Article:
88 Officially Recognized Star Constellations

These are all 88 officially recognized star constellations, their names, meanings, and pictures.

Have you ever looked up at the sky and wondered which constellation you might see?

So if you want a complete list of the star constellations, their names, and their meanings, and pictures then you’re in the right place.

Let’s jump right in!

Table of Contents

Star Constellations and Their Meaning and Names

We’ve all gazed up at the night sky, admiring stars forming familiar shapes, dressed in the lore of ancient cultures. 

But, where did all of these names come from, and what do they mean? 

Without further ado, let’s take a look at all 88 officially recognized star constellation, their names, and their Meanings:

Star Constellations Map

To start, here’s a map that shows all 88 officially recognized star constellations:

Star constellations map with all 88 officially recognized star constellations.

#1 Andromeda – Royal Sea Monster Bait

Andromeda star constellation.

Andromeda is the daughter of Cassiopeia and Cepheus in Greek mythology. 

Unfortunately, appeasing the gods, she was chained and fed to the sea monster Cetus. 

However, Perseus finally rescued her.

#2 Antlia – Air Pump

Antlia star constellation.

It was initially named Antlia Pneumatica, or “Pneumatic Machine,” by French astronomer Nicolas Louis de Lacaille. 

Actually, this unusual name honored French physicist Denis Papin’s invention of the air pump.

#3 Apus – Bird of Paradise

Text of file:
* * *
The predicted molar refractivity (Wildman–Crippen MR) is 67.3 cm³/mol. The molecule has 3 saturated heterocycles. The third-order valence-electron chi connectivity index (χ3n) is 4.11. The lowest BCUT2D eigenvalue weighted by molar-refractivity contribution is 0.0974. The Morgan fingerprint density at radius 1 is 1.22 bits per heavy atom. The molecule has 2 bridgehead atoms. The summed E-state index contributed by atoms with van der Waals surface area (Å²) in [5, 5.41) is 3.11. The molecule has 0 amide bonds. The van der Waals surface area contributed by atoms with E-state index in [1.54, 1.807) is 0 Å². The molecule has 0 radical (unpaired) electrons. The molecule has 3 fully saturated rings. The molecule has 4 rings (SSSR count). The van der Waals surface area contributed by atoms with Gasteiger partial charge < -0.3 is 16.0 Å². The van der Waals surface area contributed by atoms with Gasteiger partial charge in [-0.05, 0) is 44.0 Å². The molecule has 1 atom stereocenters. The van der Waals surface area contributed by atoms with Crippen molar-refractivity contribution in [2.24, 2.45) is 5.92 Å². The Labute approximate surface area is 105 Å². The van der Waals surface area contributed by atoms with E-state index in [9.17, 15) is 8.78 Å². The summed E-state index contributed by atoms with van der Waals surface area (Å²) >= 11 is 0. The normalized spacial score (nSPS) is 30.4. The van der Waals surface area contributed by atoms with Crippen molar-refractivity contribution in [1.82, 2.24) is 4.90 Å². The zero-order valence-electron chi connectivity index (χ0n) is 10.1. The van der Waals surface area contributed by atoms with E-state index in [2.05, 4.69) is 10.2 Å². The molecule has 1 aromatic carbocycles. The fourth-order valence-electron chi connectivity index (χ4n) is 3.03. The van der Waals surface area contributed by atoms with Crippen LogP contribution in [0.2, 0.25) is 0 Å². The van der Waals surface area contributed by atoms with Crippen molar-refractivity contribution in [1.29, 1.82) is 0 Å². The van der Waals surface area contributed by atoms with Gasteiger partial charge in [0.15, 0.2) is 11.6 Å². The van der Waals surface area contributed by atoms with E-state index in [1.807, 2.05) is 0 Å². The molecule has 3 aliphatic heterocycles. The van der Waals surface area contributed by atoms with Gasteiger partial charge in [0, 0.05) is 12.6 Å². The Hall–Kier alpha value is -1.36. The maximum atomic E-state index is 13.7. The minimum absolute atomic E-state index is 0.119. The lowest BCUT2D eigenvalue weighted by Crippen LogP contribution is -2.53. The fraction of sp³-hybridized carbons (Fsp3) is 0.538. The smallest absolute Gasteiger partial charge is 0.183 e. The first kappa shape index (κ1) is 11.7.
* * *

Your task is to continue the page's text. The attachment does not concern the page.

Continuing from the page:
Apus star constellation.

Greek for “no feet,” Apus is the official bird of paradise. 

Ironically, this name mocks western civilization’s misconception of the paradise bird not having feet. 

Who knew!?

#4 Aquarius – Water-Bearer

Aquarius star constellation.

Water carrier of the gods, Aquarius was the best-looking boy in ancient Greece. 

In fact, Zeus became enthralled with Aquarius, morphed into an eagle, and abducted the boy.

#5 Aquila – Thunderbolt Eagle

Aquila star constellation.

Aquila was the majestic eagle who help Zeus’ thunderbolts. 

However, this meaning is often associated with the legendary eagle who abducted Aquarius (see Aquarius).

#6 Ara – Altar

Ara star constellation.

Ara was the altar in which Greek gods formed a pact before battling the Titans. 

Led by Zeus, the gods overpowered the Titans, winning the legendary war. Ultimately, the altar was placed in the sky by Zeus. 

In fact, the Milky Way represents the smoke rising from Ara.

#7 Aries – Ram

Aries star constellation.

Aries was a legendary ram, yielding wings and golden fleece. 

Nephele originally sent him to rescue her son, Phrixus, upon his father sacrificing him to ward off famine.

Ultimately, both Phrixus and his sister, Helle, boarded Aries, flying to safety on the Black Sea.

#8 Auriga – Charioteer

Auriga star constellation.

Son of Athena, Auriga was the charioteer of the gods. 

Plus, created in the image of the Sun god’s chariot, Auriga invented the four-horse chariot.

#9 Boötes – Herdsman

Bootes star constellation.

Greek for “oxen driver,” Boötes was the plowman who corralled oxen, often represented by Ursa Major, the bear.

#10 Caelum – Chisel

Caelum star constellation.

Also, named by French astronomer Nicolas Lous de Lacaille, Caelum means “engraver’s chisel” in Latin.

#11 Camelopardalis – Giraffe

Camelopardalis star constellation.

Greek for “camel and leopard,” Camelopardalis was a Greek giraffe. 

Literally, ancient Greeks viewed giraffe’s long necks and spots as a combo of both animals.

#12 Cancer – Crab

Cancer star constellation.

Cancer was a crab sent to distract Heracles while battling an ancient hydra or snake.